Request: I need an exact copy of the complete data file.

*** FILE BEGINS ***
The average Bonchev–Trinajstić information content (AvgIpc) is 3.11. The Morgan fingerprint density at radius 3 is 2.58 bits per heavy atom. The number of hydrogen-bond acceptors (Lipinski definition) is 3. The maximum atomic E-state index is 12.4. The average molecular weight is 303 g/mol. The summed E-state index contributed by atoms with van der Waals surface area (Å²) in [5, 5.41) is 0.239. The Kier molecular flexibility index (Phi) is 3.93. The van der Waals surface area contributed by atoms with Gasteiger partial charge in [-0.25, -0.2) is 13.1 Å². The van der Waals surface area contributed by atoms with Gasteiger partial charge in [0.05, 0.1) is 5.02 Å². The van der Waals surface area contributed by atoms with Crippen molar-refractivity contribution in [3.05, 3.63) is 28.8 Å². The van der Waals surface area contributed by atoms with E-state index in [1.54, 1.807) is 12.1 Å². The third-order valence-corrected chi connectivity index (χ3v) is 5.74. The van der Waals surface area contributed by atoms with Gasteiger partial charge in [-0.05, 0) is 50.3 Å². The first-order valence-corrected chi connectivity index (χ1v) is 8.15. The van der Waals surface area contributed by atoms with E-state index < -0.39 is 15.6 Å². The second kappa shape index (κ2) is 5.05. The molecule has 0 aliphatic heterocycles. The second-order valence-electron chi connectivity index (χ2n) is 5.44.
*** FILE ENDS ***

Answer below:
The average Bonchev–Trinajstić information content (AvgIpc) is 3.11. The Morgan fingerprint density at radius 3 is 2.58 bits per heavy atom. The number of hydrogen-bond acceptors (Lipinski definition) is 3. The maximum atomic E-state index is 12.4. The average molecular weight is 303 g/mol. The summed E-state index contributed by atoms with van der Waals surface area (Å²) in [5, 5.41) is 0.239. The Kier molecular flexibility index (Phi) is 3.93. The van der Waals surface area contributed by atoms with Gasteiger partial charge in [-0.25, -0.2) is 13.1 Å². The van der Waals surface area contributed by atoms with Gasteiger partial charge in [0.05, 0.1) is 5.02 Å². The van der Waals surface area contributed by atoms with Crippen molar-refractivity contribution in [3.05, 3.63) is 28.8 Å². The van der Waals surface area contributed by atoms with E-state index in [1.54, 1.807) is 12.1 Å². The third-order valence-corrected chi connectivity index (χ3v) is 5.74. The van der Waals surface area contributed by atoms with Gasteiger partial charge in [-0.05, 0) is 50.3 Å². The first-order valence-corrected chi connectivity index (χ1v) is 8.15. The van der Waals surface area contributed by atoms with E-state index < -0.39 is 15.6 Å². The second kappa shape index (κ2) is 5.05. The molecule has 0 aliphatic heterocycles. The second-order valence-electron chi connectivity index (χ2n) is 5.44.